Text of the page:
Retail frozen food distributors, who had responded to the demand, owned the market and provided good customer service. Their salesmen arranged merchandise in display cases and kept them stocked. But their success was to be short-lived: Grocery chains quickly recognized the emerging profit center and soon decided to take frozen food distribution in-house. Eventually, those pioneering retail distributors turned to foodservice. It was the 1950s, the halcyon days of convenience foods. Frozen was in and foodservice demand was growing fast.

Baugh and his cohorts identified multiunit restaurant chains as a new growth opportunity and realized it would take a different type of distributor to service their geographic needs. They decided the best approach would be to band together to obtain financing for product line and facilities expansions and to increase their geographic reach.

Ultimately, 10 companies joined forces. They had a public offering in 1969 and, by March 1970, Sysco – short for Systems and Service Co. – was launched. John Baugh, the visionary behind the effort, was the conglomerate’s first chairman.

The rest, as they say, is history. The idea proved to be a brilliant one and as the foodservice industry grew, so did Sysco. By the end of its first decade, Sysco had 35 operating companies and sales of more than $1 billion. Today, Sysco continues to lead the foodservice distribution industry with 198 distribution facilities serving 425,000 customers. With more than $50 billion in sales, it is focused on growing in U.S. markets as well as globally.

By joining forces, understanding change and having a vision for the future – essentially serving as the ‘disruptors’ of their time – those companies, led by Baugh, gave birth to the giant that is still No. 1 in the industry. Soon, Sysco will turn 50, with decades of growth to celebrate. All because of 10 founders who had a vision for the future.

iFD People: Jim Cremins, Y. Hata & Co., Honolulu

 

In line with our goal of highlighting heritage, people and progress through our corporate history writing services, we’ve designed iFD People as a series of quick-read, Q&A-style blog posts periodically introducing foodservice distribution leaders, sales stars and others who have made or are making history in the industry. We’re bypassing the usual work-related questions, however. Instead, we’re offering insights into what makes iFD People tick. Who are their role models? What books are they reading? How would they describe themselves in one word? Here is our second profile.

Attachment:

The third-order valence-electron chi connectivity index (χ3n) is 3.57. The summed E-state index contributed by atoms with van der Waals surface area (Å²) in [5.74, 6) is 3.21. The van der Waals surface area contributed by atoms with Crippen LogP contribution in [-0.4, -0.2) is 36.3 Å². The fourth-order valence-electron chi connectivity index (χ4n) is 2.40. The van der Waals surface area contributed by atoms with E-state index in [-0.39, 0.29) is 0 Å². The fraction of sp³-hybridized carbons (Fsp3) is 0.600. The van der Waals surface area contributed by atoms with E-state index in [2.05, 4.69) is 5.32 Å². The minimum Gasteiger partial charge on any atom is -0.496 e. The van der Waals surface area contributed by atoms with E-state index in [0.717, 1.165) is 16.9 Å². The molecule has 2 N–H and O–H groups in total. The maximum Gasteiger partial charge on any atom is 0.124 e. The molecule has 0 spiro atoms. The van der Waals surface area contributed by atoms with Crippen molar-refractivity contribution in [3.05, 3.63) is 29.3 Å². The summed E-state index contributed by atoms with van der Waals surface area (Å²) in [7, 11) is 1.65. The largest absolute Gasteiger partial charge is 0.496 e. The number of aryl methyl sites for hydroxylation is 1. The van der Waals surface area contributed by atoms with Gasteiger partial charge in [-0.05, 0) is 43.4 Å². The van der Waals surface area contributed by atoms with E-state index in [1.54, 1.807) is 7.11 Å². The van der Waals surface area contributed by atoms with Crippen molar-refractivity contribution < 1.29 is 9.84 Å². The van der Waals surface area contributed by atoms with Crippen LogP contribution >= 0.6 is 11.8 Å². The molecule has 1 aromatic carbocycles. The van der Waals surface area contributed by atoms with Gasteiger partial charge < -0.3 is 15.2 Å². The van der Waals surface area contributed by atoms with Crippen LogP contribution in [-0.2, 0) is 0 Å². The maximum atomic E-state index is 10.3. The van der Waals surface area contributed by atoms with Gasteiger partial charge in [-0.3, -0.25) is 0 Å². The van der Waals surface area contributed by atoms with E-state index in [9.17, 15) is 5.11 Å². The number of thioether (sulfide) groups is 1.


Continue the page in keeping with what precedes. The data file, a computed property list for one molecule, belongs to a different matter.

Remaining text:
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Jim has been in Hawaii since 2012, following a long career in foodservice distribution stateside. Many people will remember him from his position as VP of sales for Performance Food Group but he has also had a number of roles with both specialty and broadline companies.

He is currently in an active role with Y. Hata & Company, in Honolulu, working with the team of department directors, division managers and senior leadership on implementing business strategy and protocols and developing people for the future success of the company. He had been a consultant to the company since 2004.

Jim says, “I also represent the company in several organizations focused on culinary education and food security for the State of Hawaii, a very important part of the values of the company.”

His expertise is primarily in business strategy, people development and organizational structure, as well as personal profiling, acquisition integration and executive coaching.

What are you most proud of in your career?
JC:
The people I have helped develop.

When you think of icons in the industry, who comes to mind first?
JC: Sam Balin

Who are your role models?
JC:
Sam Balin, Isadore Feldman, Paul Gordon

What books or other reading matter are on your bedside table right now?
JC:
“Out of Line” by Barbara Lynch

If you could time travel to another point in history, when would it be?
JC:
2030

If you could come back as a particular person or thing, who/what would that be?
JC: A younger me

What three people, living or dead, would you like to have dinner with?
JC:
Paul Prudhomme, Ella Brennan, Nelson Mandela

How would you describe yourself in one word?
JC: Curious

What’s one dramatic change that you predict we’ll see in within the next 10 years?
JC: Self-driving cars will become mainstream.